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The Importance of 2D CAD/CAM

‘The 3D world - that is sometimes 2D’

CAD/CAM Display Board

Hardly a week goes by without 3D-Printing hitting the headlines. This week it was Cardiff biker, Stephen Power, who had major facial reconstruction using 3D-printed templates and printed titanium implants. Despite current media attention, the technique is not all that new.

I saw something very similar about 7 years ago when TechSoft started to sell the Stratasys range of 3D Printers. The human skull produced from scan data was not (after all) a macabre sample, but a template to enable surgeons to plan a brain tumour operation on a young girl. They had used one of theDimension machines we were selling at the time.

2D CAD/CAM is just as important

Other forms of CAD/CAM are equally relevant so now is a good time to give them a bit of attention. CNC knife-cutters are about the easiest and most versatile tools for students to engage in real CAD/CAM activity and the work they do will be just as credible in assessment terms. And value for money? A Roland CAMM 1 GX-24E is top-of-the-line technology for commercial users,but it costs about jthe same as a budget entry-level 3D printer.

A Roland CAMM 1 or Stika machine demonstrates CAD/CAM principles perfectly and, like all CAD/CAM tools, produces professional results that do full justice to the quality of the design work. In the classroom, knife-cutters have plenty of practical advantages too. Materials are inexpensive and output is rapid – very rapid in the case of the Roland GX series machines. A full set of class projects at KS3 can be output in minutes with the students watching. I think this is important.

Students do the work

Practicalities must dictate, but I’m always a bit uncomfortable when CNC machines are sited out of the classroom. CAD/CAM work must be something that students actually do and not a kind of bureaux-service provided by the technician.

TechSoft supply a huge variety of materials for knife-cutting includingspecial card for packages and templates, heat-applied vinyls for textiles work, metallics, self-adhesive media for labels and even glow-in-the-dark media for head turning effects in the street or at the disco.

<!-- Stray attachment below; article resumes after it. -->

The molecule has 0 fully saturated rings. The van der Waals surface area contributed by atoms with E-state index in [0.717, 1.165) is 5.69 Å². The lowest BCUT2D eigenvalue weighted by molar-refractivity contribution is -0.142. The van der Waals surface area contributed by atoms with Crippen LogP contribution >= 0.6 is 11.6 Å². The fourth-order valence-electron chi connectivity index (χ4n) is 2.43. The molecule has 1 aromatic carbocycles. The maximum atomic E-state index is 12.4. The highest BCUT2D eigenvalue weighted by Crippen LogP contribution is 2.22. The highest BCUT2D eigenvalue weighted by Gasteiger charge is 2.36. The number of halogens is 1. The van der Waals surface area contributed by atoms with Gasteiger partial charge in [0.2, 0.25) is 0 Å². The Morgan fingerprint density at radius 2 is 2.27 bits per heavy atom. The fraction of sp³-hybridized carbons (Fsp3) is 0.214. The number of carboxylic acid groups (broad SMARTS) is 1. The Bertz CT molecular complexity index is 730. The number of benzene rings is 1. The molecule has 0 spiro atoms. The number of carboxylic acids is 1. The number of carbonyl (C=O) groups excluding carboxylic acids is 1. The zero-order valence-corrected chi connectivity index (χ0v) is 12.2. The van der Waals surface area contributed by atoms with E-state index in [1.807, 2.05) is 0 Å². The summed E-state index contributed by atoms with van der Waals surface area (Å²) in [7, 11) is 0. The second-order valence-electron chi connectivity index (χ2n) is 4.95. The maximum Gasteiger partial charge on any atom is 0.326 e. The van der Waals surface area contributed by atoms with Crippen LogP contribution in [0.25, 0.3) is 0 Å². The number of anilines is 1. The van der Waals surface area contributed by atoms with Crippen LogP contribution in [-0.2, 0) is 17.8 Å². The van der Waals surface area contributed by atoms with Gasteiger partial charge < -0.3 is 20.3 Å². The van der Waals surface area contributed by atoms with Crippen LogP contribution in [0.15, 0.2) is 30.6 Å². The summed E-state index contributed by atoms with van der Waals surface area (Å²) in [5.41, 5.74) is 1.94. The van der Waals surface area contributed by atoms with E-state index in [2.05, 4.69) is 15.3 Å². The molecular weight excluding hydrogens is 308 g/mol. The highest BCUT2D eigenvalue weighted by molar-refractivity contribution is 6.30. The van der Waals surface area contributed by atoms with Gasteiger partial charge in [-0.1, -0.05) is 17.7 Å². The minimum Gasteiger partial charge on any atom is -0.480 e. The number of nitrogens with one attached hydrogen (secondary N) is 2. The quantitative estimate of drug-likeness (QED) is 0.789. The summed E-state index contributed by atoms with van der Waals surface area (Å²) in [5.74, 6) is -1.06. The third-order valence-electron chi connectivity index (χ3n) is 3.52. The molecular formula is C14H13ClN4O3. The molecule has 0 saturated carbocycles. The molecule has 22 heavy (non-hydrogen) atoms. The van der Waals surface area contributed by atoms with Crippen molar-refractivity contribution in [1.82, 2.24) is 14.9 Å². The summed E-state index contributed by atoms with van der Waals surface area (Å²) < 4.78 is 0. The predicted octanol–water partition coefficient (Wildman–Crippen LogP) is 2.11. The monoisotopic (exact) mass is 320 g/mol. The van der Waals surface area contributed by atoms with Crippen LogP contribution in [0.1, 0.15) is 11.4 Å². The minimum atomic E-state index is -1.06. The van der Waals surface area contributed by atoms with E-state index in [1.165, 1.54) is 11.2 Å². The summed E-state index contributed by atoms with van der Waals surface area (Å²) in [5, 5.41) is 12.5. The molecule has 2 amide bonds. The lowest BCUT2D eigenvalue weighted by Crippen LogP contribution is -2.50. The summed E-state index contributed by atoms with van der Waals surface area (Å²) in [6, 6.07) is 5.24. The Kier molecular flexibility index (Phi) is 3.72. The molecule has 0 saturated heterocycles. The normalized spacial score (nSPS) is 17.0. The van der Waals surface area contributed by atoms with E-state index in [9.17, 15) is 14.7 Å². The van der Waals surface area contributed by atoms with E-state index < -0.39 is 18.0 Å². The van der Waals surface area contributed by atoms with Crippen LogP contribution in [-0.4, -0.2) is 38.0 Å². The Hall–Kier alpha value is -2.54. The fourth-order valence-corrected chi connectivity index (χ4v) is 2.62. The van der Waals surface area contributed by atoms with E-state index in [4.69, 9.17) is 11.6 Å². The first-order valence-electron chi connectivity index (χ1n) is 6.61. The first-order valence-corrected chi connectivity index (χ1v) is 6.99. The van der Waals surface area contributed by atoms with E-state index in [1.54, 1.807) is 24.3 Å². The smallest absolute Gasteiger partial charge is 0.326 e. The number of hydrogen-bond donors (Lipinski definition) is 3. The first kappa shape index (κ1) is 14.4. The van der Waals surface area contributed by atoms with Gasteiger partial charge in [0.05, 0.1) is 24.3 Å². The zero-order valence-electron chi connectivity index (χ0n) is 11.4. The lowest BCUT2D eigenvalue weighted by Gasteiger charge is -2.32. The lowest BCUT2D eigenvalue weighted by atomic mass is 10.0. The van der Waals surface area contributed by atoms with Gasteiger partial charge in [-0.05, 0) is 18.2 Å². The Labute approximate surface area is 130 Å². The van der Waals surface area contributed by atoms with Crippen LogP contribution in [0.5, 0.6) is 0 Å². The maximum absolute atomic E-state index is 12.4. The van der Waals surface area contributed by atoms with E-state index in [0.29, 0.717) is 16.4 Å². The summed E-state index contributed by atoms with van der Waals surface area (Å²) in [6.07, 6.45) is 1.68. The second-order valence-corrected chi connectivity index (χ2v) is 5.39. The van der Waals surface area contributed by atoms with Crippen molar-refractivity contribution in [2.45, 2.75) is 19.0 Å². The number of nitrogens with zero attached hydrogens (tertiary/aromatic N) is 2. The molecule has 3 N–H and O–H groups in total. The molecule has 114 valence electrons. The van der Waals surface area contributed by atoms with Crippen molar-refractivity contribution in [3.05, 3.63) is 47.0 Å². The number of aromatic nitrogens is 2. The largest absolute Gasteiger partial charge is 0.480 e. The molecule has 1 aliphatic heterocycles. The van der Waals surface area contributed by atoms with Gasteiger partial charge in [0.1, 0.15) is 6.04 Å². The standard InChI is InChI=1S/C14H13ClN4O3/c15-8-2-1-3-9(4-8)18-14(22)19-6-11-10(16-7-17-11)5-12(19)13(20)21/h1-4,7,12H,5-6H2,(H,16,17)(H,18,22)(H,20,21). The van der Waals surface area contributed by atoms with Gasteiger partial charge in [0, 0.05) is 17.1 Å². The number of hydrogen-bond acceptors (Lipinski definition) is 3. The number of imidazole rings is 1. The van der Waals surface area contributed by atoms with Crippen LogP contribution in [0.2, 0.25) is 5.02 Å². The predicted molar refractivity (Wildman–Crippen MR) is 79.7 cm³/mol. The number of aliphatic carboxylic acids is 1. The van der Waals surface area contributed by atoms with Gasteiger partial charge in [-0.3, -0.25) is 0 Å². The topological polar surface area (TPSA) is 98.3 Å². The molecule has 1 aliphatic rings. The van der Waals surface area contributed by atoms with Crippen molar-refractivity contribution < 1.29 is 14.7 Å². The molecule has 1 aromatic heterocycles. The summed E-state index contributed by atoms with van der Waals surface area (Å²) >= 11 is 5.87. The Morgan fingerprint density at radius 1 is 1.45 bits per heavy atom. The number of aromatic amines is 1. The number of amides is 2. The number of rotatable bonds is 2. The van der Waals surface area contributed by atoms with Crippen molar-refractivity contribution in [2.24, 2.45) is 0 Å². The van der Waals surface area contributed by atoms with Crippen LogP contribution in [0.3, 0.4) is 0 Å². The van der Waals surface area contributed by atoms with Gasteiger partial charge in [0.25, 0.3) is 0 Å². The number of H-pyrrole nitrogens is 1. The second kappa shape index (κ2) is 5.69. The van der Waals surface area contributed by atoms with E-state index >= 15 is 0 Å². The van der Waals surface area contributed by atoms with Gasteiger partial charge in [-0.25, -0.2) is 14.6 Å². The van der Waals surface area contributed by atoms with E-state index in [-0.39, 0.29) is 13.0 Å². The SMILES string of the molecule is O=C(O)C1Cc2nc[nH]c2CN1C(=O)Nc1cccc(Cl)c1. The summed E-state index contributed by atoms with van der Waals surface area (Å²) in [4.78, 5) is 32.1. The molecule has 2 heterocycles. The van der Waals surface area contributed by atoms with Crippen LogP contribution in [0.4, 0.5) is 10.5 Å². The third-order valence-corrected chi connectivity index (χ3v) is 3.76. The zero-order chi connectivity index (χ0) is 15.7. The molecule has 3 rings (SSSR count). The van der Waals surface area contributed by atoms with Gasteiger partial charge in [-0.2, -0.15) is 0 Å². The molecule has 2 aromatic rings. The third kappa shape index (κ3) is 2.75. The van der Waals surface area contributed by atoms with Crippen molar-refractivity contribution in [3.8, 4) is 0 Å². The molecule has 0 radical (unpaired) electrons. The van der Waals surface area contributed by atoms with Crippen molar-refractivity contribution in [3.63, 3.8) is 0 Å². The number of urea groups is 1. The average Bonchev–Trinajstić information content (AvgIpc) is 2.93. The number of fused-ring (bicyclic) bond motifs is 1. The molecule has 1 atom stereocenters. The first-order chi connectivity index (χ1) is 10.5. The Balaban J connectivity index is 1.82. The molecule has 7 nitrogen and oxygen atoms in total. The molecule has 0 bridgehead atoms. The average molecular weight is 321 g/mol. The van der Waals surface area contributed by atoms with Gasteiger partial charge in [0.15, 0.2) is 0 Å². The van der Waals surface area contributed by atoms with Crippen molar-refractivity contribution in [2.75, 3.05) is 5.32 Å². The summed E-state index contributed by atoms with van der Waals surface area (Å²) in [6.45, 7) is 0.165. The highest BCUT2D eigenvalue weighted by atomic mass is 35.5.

2D Printing Machines

Exemplary Work in Hampshire

Steve Brawley at Mountbatten School in Romsey, Hampshire has CNC knife-cutting off to a fine art. The pictures here are all from his Year 7, 8 and 9 groups who produce clocks, ‘phone holders and framed mirrors all using 2D Design, a TechSoft LaserCAM and a Roland GX-24E knife-cutter. The results speak for themselves and, in terms of quality, it’s hard to see which ones come from Year 7 and which from Year 9. That’s because Steve has a clear strategy for teaching 2D Design from the start. As he says; “the Year 7s see what the Year 9s have done and step-up to match it. By the time they are in Year 9 they step-up again. The work just keeps getting better and better”. Spending an afternoon in the classroom with one of his Y7 groups was a delight. A natural and dynamic engagement with design and products that students love and value has to be a hallmark of success in Design and Technology. Steve would be the first to admit that the projects themselves are hardly ground-breaking but (as they say) “It ain’t what you do – it’s the way that you do it”.

And that’s what gets results!

by Tim Elderton of TechSoft, April 2014
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